KONY 2012 video becomes talking point on Facebook, Twitter and YouTube
Facebook, Twitter, Google Plus and other social powerhouses spread the word and create viral phenomenon
By Sharon Gaudin | Computerworld US | Published: 11:43, 12 March 2012
A 30-minute video about an African warlord and his army blasted its way onto the Internet this week, lighting up social networks like Facebook and Twitter and becoming a YouTube phenomenon.
The controversial video, dubbed KONY 2012, has racked up nearly 57 million viewings on YouTube since it was first uploaded on 5 March. More than 1 million people have "liked" the video, and about 50,000 have "disliked" it.
The spread of the video about Ugandan warlord Joseph Kony, the leader of the rebel Lord's Resistance Army, is all about the power of social networking, analysts say.
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"Social networks are incredibly powerful and carry a lot of weight in forming public opinion," said Dan Olds, an analyst with The Gabriel Consulting Group.
"Children being pressed into battle, forced to fight a brutal guerilla war is something that everyone in the civilised world is obviously against. But portray that story in a compelling way on YouTube and publicise it via social media and you have a worldwide firestorm of interest," Olds added.
"How many times do you need to see children slaughtered to believe it's real?"
The video shines a light on alleged atrocities, including the murder of Ugandan citizens and the forcing of children into slavery or the military, by Kony and his army over 20 years or more.
The KONY 2012 video was created by Invisible Children, a San Diego-based nonprofit group.
Soon after the video was posted on Monday, there was a surge of people sharing it with friends and followers on sites like Twitter, Facebook and Google+.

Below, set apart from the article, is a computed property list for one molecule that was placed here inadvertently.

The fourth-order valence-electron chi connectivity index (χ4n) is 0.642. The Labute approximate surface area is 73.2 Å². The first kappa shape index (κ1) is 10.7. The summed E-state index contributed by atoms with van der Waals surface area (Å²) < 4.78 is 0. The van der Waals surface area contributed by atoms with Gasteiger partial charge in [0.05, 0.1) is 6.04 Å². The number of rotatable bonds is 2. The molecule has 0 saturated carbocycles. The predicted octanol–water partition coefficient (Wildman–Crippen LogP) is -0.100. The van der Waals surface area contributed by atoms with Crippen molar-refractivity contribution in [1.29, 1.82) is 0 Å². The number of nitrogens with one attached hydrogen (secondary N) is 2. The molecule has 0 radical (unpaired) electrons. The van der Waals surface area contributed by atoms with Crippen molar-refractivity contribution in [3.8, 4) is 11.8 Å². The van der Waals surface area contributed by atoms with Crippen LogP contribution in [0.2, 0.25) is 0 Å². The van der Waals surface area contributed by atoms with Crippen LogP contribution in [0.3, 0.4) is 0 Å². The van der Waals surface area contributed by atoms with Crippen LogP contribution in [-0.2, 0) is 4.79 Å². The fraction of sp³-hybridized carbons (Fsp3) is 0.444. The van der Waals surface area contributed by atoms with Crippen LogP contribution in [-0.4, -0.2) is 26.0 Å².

And then some big social guns weighed in.
Media mogul and television host Oprah Winfrey, who has more than 9.6 million Twitter followers, posted tweets about the video and the cause several times this week. "How many times do you need to see children slaughtered to believe it's real? #STOPKONY," Winfrey tweeted.
Microsoft co-founder and global philanthropist Bill Gates jumped into the conversation, tweeting, "Good to see such strong interest in #stopkony - a key step to helping those most vulnerable," to his more than 5,600,000 followers.
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The efforts bore fruit quickly.
On Tuesday, the video producer's posted on the Invisible Children's Facebook page, "You guys are making Kony famous, and you're breaking the internet."
Jason Russell, co-founder of Invisible Children, said in an interview on MSNBC that the organization had to close its online store because they were out of merchandise.
However, the spotlight of social media attention also led to a fair amount of criticism for the video as well as the filmmakers.
And that, says Olds, is a risk that anyone takes when they look to social media to get the word out about a cause or business.
"Like any tool, social media can be used in many ways," he added.
"For example, while the Kony video has focused worldwide attention on the atrocities, the social netizens are also taking a close look at the charity behind the video. No one is denying that Kony isn't the bad guy here, but questions are being raised about whether this video is the best way to rid the world of him. According to some, this noise and attention will actually hinder efforts to take Kony out."